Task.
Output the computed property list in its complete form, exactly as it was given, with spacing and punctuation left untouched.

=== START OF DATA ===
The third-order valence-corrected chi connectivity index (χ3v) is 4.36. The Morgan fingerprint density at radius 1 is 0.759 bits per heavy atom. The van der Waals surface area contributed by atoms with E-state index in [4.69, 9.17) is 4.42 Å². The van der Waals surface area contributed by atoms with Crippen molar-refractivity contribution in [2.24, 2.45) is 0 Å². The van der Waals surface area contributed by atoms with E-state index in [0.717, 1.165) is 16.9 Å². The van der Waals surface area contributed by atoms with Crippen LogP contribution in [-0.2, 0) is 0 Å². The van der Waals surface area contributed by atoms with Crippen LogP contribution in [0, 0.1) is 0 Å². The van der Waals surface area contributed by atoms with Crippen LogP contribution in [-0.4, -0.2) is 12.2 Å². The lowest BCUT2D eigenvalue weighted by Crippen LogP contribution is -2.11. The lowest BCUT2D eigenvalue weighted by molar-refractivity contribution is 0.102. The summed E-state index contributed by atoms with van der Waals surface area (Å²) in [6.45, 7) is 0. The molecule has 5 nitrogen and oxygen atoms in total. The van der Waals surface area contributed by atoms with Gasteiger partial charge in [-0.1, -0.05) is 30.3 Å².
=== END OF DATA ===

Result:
The third-order valence-corrected chi connectivity index (χ3v) is 4.36. The Morgan fingerprint density at radius 1 is 0.759 bits per heavy atom. The van der Waals surface area contributed by atoms with E-state index in [4.69, 9.17) is 4.42 Å². The van der Waals surface area contributed by atoms with Crippen molar-refractivity contribution in [2.24, 2.45) is 0 Å². The van der Waals surface area contributed by atoms with E-state index in [0.717, 1.165) is 16.9 Å². The van der Waals surface area contributed by atoms with Crippen LogP contribution in [-0.2, 0) is 0 Å². The van der Waals surface area contributed by atoms with Crippen LogP contribution in [0, 0.1) is 0 Å². The van der Waals surface area contributed by atoms with Crippen LogP contribution in [-0.4, -0.2) is 12.2 Å². The lowest BCUT2D eigenvalue weighted by Crippen LogP contribution is -2.11. The lowest BCUT2D eigenvalue weighted by molar-refractivity contribution is 0.102. The summed E-state index contributed by atoms with van der Waals surface area (Å²) in [6.45, 7) is 0. The molecule has 5 nitrogen and oxygen atoms in total. The van der Waals surface area contributed by atoms with Gasteiger partial charge in [-0.1, -0.05) is 30.3 Å².